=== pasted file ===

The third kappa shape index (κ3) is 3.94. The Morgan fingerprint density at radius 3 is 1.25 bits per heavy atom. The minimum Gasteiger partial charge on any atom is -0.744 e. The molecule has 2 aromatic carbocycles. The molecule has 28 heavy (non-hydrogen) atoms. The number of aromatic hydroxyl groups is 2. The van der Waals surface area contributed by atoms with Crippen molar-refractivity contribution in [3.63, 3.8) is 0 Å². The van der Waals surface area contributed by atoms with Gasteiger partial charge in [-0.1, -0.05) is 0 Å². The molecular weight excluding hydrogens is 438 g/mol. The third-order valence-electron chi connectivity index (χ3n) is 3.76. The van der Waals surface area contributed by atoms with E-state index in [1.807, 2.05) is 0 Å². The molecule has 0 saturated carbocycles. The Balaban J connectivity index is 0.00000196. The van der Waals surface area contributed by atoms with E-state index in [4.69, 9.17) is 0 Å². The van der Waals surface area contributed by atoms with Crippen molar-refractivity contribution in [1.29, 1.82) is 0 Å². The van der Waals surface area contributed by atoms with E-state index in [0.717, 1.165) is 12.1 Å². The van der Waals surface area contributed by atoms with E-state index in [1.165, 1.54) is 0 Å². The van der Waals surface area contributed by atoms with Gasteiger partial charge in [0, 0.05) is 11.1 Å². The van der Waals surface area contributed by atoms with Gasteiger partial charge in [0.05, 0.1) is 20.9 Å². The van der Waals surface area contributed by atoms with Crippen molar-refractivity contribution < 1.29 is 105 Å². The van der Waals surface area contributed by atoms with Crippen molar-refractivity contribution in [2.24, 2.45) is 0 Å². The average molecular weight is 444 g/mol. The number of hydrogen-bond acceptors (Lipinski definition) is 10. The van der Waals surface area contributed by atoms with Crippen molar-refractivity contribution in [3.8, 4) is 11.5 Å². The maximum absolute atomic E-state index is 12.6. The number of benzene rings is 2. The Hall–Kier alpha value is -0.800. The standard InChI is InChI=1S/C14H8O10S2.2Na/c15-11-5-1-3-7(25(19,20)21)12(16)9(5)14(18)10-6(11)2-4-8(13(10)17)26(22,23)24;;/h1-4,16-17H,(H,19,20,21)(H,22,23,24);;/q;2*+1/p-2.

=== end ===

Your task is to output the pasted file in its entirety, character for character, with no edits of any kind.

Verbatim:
The third kappa shape index (κ3) is 3.94. The Morgan fingerprint density at radius 3 is 1.25 bits per heavy atom. The minimum Gasteiger partial charge on any atom is -0.744 e. The molecule has 2 aromatic carbocycles. The molecule has 28 heavy (non-hydrogen) atoms. The number of aromatic hydroxyl groups is 2. The van der Waals surface area contributed by atoms with Crippen molar-refractivity contribution in [3.63, 3.8) is 0 Å². The van der Waals surface area contributed by atoms with Gasteiger partial charge in [-0.1, -0.05) is 0 Å². The molecular weight excluding hydrogens is 438 g/mol. The third-order valence-electron chi connectivity index (χ3n) is 3.76. The van der Waals surface area contributed by atoms with E-state index in [1.807, 2.05) is 0 Å². The molecule has 0 saturated carbocycles. The Balaban J connectivity index is 0.00000196. The van der Waals surface area contributed by atoms with E-state index in [4.69, 9.17) is 0 Å². The van der Waals surface area contributed by atoms with Crippen molar-refractivity contribution in [1.29, 1.82) is 0 Å². The van der Waals surface area contributed by atoms with E-state index in [0.717, 1.165) is 12.1 Å². The van der Waals surface area contributed by atoms with E-state index in [1.165, 1.54) is 0 Å². The van der Waals surface area contributed by atoms with Gasteiger partial charge in [0, 0.05) is 11.1 Å². The van der Waals surface area contributed by atoms with Gasteiger partial charge in [0.05, 0.1) is 20.9 Å². The van der Waals surface area contributed by atoms with Crippen molar-refractivity contribution < 1.29 is 105 Å². The van der Waals surface area contributed by atoms with Crippen molar-refractivity contribution in [2.24, 2.45) is 0 Å². The average molecular weight is 444 g/mol. The number of hydrogen-bond acceptors (Lipinski definition) is 10. The van der Waals surface area contributed by atoms with Crippen molar-refractivity contribution in [3.8, 4) is 11.5 Å². The maximum absolute atomic E-state index is 12.6. The number of benzene rings is 2. The Hall–Kier alpha value is -0.800. The standard InChI is InChI=1S/C14H8O10S2.2Na/c15-11-5-1-3-7(25(19,20)21)12(16)9(5)14(18)10-6(11)2-4-8(13(10)17)26(22,23)24;;/h1-4,16-17H,(H,19,20,21)(H,22,23,24);;/q;2*+1/p-2.